Excellent. Which license would you apply to this? I store many of my small scripts in my personal (but publicly readable) wiki, so I’d like to get the license right for any derivatives I might publish.
I have some experience translating software would like to contribute, but I’m unsure of how the coffee and JSON files in this source tree are related: public/translations/README.md refers to app/translations/en_us.coffee (like the blog post above), but the es_ex and pl_pl translations in public/translations are JSON files without corresponding coffee files in app/translations. Do I base my translation on a copy of en_us.coffee or on one of the JSON files?
The Galaxy Zoo guide refers to a template-creating script, but that gives an error: ”translate.rb:11: syntax error, unexpected ’:’, expecting $end”
@guarinex70 Sorry I don’t speak Spanish, so I’m working with what Google Translate tells me you said. Yes, the flashrom parameter to write the ROM file is -w, the video title shows the exact command I typed in for the procedure. And yes, that’s revision 2101 of the BIOS going in. I downloaded it from ASUS’s site: look for the product page for your motherboard if you have an ASUS, and the Download section there. For this board they’ve since released revision 2102 which I haven’t tried.
1. Raise accessibility alongside the top goals of simplicity and usability,
2. aim for those goals more rigorously than currently,
3. communicate how it’s being done (i.e. how doing things the way they’re done in Gnome contributes to those goals).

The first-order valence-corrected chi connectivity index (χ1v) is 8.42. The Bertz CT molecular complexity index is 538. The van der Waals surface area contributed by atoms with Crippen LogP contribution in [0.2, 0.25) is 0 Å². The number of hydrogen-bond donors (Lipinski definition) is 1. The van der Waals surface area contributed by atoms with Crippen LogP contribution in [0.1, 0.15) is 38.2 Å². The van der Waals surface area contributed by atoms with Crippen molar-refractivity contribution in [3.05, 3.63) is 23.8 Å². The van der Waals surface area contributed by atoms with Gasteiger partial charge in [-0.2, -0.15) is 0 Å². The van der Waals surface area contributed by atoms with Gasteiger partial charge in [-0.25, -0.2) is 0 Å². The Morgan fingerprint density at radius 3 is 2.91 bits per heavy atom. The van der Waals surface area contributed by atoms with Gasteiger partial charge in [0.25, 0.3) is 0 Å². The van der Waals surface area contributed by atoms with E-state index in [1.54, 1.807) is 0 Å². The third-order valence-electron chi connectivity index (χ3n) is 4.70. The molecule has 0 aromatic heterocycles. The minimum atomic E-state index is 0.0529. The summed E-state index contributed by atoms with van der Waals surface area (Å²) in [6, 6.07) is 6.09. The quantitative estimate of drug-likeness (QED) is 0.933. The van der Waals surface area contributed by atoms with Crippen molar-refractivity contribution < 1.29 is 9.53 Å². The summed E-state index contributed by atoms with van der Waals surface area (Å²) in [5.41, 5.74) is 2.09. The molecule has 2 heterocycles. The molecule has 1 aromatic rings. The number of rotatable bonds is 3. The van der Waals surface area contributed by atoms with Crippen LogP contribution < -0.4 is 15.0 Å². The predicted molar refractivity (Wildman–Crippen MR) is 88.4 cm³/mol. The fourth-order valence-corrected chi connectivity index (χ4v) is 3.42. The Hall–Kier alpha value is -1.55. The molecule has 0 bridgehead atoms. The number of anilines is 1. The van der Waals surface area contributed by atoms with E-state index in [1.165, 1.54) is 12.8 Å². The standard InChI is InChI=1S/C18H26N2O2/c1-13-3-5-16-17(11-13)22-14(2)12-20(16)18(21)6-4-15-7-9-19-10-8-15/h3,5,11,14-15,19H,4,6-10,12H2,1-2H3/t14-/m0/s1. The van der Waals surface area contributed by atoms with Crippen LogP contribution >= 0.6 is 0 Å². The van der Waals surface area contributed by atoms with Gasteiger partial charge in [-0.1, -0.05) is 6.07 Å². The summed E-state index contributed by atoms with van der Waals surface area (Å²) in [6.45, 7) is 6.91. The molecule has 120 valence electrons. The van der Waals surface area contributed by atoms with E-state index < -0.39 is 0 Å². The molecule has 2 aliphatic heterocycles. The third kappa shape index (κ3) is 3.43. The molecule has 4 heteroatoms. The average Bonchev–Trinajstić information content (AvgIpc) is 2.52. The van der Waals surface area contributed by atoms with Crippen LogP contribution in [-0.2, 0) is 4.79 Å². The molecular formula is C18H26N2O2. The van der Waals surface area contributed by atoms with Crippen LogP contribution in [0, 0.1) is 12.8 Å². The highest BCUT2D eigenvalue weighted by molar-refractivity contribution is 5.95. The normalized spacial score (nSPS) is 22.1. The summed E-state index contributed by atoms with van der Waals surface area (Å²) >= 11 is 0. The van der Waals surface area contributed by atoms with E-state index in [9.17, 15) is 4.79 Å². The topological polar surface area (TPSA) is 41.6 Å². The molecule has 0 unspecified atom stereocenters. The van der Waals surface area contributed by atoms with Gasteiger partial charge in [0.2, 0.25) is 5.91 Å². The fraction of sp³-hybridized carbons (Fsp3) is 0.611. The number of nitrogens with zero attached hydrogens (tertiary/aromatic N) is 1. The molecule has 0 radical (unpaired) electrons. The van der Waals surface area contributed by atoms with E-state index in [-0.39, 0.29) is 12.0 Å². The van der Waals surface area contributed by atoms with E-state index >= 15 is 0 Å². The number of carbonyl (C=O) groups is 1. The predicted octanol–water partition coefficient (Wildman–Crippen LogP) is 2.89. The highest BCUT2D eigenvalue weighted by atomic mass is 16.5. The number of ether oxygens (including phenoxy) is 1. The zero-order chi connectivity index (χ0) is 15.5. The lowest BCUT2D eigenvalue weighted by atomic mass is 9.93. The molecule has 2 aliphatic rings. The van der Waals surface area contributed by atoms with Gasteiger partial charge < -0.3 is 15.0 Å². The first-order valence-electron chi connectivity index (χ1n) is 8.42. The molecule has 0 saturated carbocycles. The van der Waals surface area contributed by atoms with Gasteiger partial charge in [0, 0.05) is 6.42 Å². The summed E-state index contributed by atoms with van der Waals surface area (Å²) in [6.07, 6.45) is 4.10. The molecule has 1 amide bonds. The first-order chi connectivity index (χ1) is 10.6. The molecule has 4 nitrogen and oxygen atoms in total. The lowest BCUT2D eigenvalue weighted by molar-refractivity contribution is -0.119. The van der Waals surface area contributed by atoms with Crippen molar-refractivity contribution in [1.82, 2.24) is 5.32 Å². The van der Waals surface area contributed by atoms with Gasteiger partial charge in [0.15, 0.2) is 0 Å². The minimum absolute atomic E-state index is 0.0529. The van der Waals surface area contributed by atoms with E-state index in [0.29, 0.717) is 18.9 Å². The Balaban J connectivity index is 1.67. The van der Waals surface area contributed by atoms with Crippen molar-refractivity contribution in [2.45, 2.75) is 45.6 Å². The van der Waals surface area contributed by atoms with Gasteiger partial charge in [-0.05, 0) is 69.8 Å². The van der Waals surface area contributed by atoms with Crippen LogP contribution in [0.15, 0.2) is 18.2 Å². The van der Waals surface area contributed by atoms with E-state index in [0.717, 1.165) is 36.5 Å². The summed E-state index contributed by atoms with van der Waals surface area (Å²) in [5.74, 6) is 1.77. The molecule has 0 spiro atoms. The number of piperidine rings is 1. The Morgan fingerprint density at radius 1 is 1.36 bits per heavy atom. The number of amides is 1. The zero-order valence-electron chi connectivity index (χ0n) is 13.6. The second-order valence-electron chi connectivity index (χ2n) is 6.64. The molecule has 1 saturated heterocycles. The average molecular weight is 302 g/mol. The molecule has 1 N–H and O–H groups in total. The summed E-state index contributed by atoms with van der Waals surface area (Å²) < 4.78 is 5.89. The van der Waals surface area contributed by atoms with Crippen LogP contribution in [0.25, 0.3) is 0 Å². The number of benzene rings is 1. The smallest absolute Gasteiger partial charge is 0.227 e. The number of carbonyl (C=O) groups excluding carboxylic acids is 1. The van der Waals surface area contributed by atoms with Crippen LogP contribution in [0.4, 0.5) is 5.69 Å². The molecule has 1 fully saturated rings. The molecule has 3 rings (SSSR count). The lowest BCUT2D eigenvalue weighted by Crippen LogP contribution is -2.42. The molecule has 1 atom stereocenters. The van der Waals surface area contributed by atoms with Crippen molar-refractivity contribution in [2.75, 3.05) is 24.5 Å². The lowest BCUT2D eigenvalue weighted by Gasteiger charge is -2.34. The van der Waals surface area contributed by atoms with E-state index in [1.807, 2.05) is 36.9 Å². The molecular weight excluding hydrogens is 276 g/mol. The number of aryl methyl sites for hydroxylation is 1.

I’ve outsourced my desktop getting to the goals I raised in #22 to the Gnome project, and I believe that Gnome aiming for them will eventually result in the noble ”It Just Works” user experience for me and my friends using Gnome. Though it is the best effort currently available to that end, we’re not quite there yet.
Incidentally, I’ve been looking into open alternatives to BIOS the last couple of days due to the fact that very few desktop systems’ BIOSes support setting a hard disk password. This seemed to me like the perfect niche for the free DIY solutions: something that BIOS/mobo manufacturers most likely will not fix due to limitedness of the target market, where said market consists of die hard nerds like me who like weird things such as (gasp!) encrypting their data.
I was disappointed to find that, although Coreboot should work on my setup, none of the open source payload solutions seem to support ATA security either.
So I ended up patching my BIOS with another proprietary blob to achieve what I wanted.
(Was there a point to this? Maybe just that the open solutions that are out there are not only limited in compatibility but, even when compatible, still not the end-all to limits imposed by a proprietary BIOS. Of course, they do have the benefit of being more easily modifiable, so if you know your low-level languages, you can build a custom solution yourself. I just wish I was that competent.)